Texas Secretary of State

 

https://www.sos.state.tx.us/

 

 

 

 

 

 

 

 

 

 

 

 

 

 

 

 

The Guardian        p. 2        30 August 2004

Huge protest against Bush on eve of party meeting

https://www.theguardian.com/world/2004/aug/30/
usa.uselections2004 

 

Masks:

Donald Rumsfeld (L)

and 43rd U.S. president George W. Bush (R).

 

 

 

 

 

 

 

 

 

 

 

 

 

 

immunity

 

The Constitution and the Supreme Court

both say a president is largely immune

from civil lawsuits.

 

The chief executive

does critical work leading the nation,

the logic goes,

and shouldn't be bedeviled

by ordinary civil lawsuits.

http://www.npr.org/2017/03/28/
521841986/trump-lawyers-claim-immunity-in-sex-harassment-suit-just-as-bill-clinton-did

 

 

http://www.npr.org/2017/03/28/
521841986/trump-lawyers-claim-immunity-in-sex-harassment-suit-just-as-bill-clinton-did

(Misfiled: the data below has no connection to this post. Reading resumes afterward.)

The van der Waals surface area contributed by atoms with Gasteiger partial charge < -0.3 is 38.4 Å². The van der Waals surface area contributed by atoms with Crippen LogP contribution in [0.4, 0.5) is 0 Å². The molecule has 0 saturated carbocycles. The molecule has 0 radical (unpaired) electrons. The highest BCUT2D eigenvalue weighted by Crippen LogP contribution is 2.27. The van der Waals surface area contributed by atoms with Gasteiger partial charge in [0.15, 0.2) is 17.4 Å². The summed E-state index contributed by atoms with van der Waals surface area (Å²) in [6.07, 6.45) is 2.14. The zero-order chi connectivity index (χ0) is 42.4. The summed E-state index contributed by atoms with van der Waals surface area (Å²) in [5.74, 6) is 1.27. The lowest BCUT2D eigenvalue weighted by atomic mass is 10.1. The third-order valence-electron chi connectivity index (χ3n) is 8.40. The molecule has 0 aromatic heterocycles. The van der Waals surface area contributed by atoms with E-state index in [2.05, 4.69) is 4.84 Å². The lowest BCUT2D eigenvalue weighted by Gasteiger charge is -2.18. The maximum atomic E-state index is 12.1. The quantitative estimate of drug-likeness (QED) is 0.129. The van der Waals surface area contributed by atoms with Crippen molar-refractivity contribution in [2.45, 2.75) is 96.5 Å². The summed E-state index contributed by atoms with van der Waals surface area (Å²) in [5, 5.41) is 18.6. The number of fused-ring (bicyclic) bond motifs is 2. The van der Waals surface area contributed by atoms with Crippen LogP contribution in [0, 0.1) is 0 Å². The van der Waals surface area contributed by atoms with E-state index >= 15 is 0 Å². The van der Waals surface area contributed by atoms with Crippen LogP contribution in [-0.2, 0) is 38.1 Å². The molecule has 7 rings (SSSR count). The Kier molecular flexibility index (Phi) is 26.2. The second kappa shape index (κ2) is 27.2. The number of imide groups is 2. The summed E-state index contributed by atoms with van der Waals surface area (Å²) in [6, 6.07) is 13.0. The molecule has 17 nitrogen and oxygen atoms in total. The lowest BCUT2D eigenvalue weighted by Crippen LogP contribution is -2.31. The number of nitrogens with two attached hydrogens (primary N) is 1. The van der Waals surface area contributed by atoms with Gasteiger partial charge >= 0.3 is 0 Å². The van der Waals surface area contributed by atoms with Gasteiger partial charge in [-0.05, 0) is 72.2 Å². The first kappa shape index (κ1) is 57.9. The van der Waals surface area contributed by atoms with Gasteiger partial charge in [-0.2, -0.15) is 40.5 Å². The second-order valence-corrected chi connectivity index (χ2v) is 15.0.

poll

 

http://www.nytimes.com/2013/09/26/us/
politics/obamas-approval-rating-matches-two-year-low-poll-shows.html

 

 

 

 

 

 

 

approval rating

 

http://www.nytimes.com/2013/09/26/
us/politics/obamas-approval-rating-matches-two-year-low-poll-shows.html

 

 

 

 

 

 

 

 

 

 

 

 

 

 

George W. Bush Presidential Library

 

https://www.nytimes.com/topic/organization/
george-w-bush-presidential-library  

 

 

 

 

 

 

 

American politics and pop culture

 

http://www.nytimes.com/slideshow/2009/07/24/
fashion/20090726-celeb-slideshow_index.html
 

 

 

 

 

 

 

 

 

 

Corpus of news articles

 

USA > Politics > White House

 

President, Government, Leadership

 

 

 

BOOKS

Presidential Words

In a Speechifying Season,
a Look At How the Writer's Job
Has Changed

 

By ROBERT K. LANDERS

April 12, 2008; Page W8

White House Ghosts
By Robert Schlesinger
Simon & Schuster, 581 pages, $30


The eight hours Richard Goodwin spent writing the speech one March day in 1965 were "the finest moments of my life in politics," and the address itself, delivered in the chamber of the House of Representatives that very night -- leading to the passage of the Voting Rights Act -- was perhaps the high point of Lyndon B. Johnson's presidency. "It is not just Negroes, but it is all of us, who must overcome the crippling legacy of bigotry and injustice. And we . . . shall . . . overcome," Johnson said, making the black protest anthem his own rallying cry.